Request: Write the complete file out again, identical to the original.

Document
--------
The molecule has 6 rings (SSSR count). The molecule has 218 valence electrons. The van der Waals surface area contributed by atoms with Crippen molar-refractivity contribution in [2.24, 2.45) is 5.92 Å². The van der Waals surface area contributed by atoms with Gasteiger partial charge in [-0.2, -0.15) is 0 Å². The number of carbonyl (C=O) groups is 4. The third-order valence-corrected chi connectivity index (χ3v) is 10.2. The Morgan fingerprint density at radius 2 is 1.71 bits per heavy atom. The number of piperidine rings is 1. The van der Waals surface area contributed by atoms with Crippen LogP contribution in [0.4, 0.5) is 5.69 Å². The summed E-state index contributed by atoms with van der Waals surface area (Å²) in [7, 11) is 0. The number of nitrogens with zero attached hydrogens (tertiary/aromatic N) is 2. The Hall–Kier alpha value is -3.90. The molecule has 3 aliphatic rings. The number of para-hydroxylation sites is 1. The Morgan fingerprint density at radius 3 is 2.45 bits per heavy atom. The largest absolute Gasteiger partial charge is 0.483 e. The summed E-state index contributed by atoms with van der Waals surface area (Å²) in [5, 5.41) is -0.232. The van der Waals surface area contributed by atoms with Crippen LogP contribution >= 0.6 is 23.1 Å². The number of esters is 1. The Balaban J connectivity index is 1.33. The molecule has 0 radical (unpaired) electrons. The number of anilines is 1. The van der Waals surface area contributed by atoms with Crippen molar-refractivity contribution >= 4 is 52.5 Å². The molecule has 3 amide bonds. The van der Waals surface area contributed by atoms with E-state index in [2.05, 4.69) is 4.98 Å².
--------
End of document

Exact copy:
The molecule has 6 rings (SSSR count). The molecule has 218 valence electrons. The van der Waals surface area contributed by atoms with Crippen molar-refractivity contribution in [2.24, 2.45) is 5.92 Å². The van der Waals surface area contributed by atoms with Gasteiger partial charge in [-0.2, -0.15) is 0 Å². The number of carbonyl (C=O) groups is 4. The third-order valence-corrected chi connectivity index (χ3v) is 10.2. The Morgan fingerprint density at radius 2 is 1.71 bits per heavy atom. The number of piperidine rings is 1. The van der Waals surface area contributed by atoms with Crippen LogP contribution in [0.4, 0.5) is 5.69 Å². The summed E-state index contributed by atoms with van der Waals surface area (Å²) in [7, 11) is 0. The number of nitrogens with zero attached hydrogens (tertiary/aromatic N) is 2. The Hall–Kier alpha value is -3.90. The molecule has 3 aliphatic rings. The number of para-hydroxylation sites is 1. The Morgan fingerprint density at radius 3 is 2.45 bits per heavy atom. The largest absolute Gasteiger partial charge is 0.483 e. The summed E-state index contributed by atoms with van der Waals surface area (Å²) in [5, 5.41) is -0.232. The van der Waals surface area contributed by atoms with Crippen LogP contribution >= 0.6 is 23.1 Å². The number of esters is 1. The Balaban J connectivity index is 1.33. The molecule has 0 radical (unpaired) electrons. The number of anilines is 1. The van der Waals surface area contributed by atoms with Crippen molar-refractivity contribution >= 4 is 52.5 Å². The molecule has 3 amide bonds. The van der Waals surface area contributed by atoms with E-state index in [2.05, 4.69) is 4.98 Å².